HOST  43:15

No, that’s a good long winded answer. That’s nice.





HOST  43:21

you said that you’re probably going to you mentioned I’m going to involve my theater in it and whatnot. I just wondered what you’re hoping to create, do you have Do you have different you know, videos planned for things that you want to teach? Do you is it almost like you have a binder where it’s like, these are all the lessons that I need to impart because


GUEST  43:46

it only came out on Mother’s Day, but I looked at the YouTube channel, there’s a lot there already. So like for Berger, clear, memory group interviews, so I can double my interviews, but I have things like setting boundaries, anger, forgiveness. Even minimalism, teaching people how to organize. But from that perspective, but it’s easier to deal with your life, it’s easier to deal with things in your life when you don’t have the clutter around. Whether that’s the mental clutter, or the physical clutter. It’s just easier to get a vision for your life. And these, these are people who don’t start with a vision in the first place. So one of the things that I imagined how I wanted to launch was to get a couple of little girls who could have represented me growing up through the, through the different stages until adulthood, you know, and then giving them like small parts of the scene. I actually hadn’t thought about, like, how it could be comedic and using other actors. But I’m sure


HOST  44:48

it doesn’t have to be, though. And I just figured, like, Well, you know, you could show


GUEST  44:55

these sounds something that would you know, because the thing is, is that the subject matter It’s heavy, but it doesn’t have to be presented in a heavy way, like so when I’m saying about the mother facing the way that wraps up is that I, I didn’t want Mr. Rogers said to do, I looked for the heroes around me. And so it ends on this light mode. And so I always want things to end on that light. And, you know, takes it knowledge, put it in your head, tuck it away, and also walk away with some hope. So, that’s what I want to do. And I’m not sure exactly how I’m going to do that. I think that the green screen is going to get tucked away until I practice for a while and I think I’m just going to give some heartfelt you know, what a lot of people do on on YouTube. So I think I’ll just start with that. And then I know that like for Father’s Day, I want to honor men because I think that men in general are getting the short ends because we’re very, very, all empowering women right now and I don’t think there’s anything wrong With that, I think that everybody should be empowered. But I don’t want the pendulum to swing so far that my son feels ashamed of being a boy. Because people say, you know, white boys, which is what my son looks like whether or not he is, is irrelevant. And, you know, are basically the devil. Like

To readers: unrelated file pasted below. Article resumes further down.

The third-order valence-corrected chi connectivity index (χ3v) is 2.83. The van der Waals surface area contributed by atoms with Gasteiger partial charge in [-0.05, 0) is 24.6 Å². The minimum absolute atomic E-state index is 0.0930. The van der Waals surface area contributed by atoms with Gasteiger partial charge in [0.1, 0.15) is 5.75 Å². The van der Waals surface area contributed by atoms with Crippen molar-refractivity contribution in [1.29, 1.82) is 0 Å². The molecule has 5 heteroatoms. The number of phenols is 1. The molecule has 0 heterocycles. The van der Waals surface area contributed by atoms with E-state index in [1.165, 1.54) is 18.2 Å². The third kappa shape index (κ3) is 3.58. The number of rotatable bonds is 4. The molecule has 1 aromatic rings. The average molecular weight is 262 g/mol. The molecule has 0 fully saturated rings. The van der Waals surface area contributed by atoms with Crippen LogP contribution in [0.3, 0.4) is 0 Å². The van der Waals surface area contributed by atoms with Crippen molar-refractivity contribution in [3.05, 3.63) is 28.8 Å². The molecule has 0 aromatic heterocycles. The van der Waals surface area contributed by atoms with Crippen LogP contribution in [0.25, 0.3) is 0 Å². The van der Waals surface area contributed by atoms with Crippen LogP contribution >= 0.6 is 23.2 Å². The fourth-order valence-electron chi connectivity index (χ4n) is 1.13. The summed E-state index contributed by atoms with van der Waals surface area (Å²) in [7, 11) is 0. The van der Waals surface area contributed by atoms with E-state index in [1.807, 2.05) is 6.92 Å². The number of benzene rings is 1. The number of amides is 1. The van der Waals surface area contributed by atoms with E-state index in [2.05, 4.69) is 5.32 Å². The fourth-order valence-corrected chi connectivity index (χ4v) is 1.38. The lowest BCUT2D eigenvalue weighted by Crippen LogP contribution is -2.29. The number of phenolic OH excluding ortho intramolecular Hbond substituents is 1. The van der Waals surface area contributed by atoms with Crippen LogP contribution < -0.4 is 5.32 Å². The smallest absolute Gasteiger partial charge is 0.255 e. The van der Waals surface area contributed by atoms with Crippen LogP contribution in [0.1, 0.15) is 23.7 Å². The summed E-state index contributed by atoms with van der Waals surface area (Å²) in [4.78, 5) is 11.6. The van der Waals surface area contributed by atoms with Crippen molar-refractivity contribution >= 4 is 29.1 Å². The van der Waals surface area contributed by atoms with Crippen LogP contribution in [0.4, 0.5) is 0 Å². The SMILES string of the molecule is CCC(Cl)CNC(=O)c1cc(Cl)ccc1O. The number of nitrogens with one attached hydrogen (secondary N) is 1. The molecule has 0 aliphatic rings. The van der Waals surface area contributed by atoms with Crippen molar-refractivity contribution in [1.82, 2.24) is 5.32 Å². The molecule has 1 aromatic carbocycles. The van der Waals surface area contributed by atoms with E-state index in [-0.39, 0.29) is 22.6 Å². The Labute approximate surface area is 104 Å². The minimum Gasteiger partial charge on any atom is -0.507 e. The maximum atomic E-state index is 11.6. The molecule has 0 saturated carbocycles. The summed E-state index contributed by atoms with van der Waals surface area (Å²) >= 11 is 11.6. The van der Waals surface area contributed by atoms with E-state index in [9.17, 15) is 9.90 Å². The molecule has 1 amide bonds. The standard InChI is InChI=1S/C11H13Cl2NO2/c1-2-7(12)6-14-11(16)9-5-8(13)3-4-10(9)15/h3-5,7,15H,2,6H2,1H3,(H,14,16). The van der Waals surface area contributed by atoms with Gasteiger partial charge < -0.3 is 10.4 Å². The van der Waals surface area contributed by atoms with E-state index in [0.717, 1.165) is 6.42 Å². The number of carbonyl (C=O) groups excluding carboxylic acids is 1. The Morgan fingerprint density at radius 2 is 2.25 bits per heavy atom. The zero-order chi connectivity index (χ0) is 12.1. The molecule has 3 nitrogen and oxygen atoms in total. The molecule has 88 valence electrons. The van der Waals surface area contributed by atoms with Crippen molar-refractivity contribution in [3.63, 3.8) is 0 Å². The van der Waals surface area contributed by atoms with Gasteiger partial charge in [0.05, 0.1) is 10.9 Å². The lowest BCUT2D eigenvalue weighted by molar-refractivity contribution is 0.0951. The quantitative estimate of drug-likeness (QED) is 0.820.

HOST  46:23

my husband is white and my husband and child are both white with red hair. So they actually are the devil. So it’s



very tough. Oh, yeah, mine. Oh, no.


GUEST  46:36

Yeah, Liam’s got freckles.


HOST  46:38

We got him. Oh, dude, the redhead. They’re the downfall of us. Oh, man. It is hard, though. No, all jokes aside, you’re totally right. It’s nice to make sure that you know everybody feels like they have a voice. Even the people who you know you’re right. That A lot of times, you know, they’re trying to give power to one group. And people seem to think that if one group has power, that means that no other groups can or like, if this group, if these people are allowed to be a, b and c, then that means I can’t and you’re like, No, not really. Like, I don’t know where you thought that, like you were getting stuff. You know what I mean? Like, there’s just a lot of



I don’t know. Yeah,



no, privileges are proud. And


GUEST  47:28

I try very, very hard to be non political, because I want everyone to feel like they are welcome. You know, and, you know, really,


HOST  47:40

you know, what, though relation to with relation to non political?


GUEST  47:43

Yeah, the


HOST  47:46

millennials who are going to be the senators when our kids are our age, are very political, deeply, deeply political. So I don’t think our kids are getting out of that. Like, I think it’s way more powerful, I think, in fact, through through our lives, like cuz I’m in my 40s I think I heard you say you’re in your 40s. Like, we’ve got a good chunk left, right. But I feel like yeah, it’s not like it’s not gonna get too intense like to the Oh, I mean, it’s totally gonna get very intense. But I just mean, like


GUEST  48:22

that I sort of feel like I’m close to living in the hunger game. Sure, yeah.


HOST  48:27

Well, not yet. Almost. Yeah, we’re getting there to maybe today. I don’t know. I haven’t checked my news and an hour. So


GUEST  48:36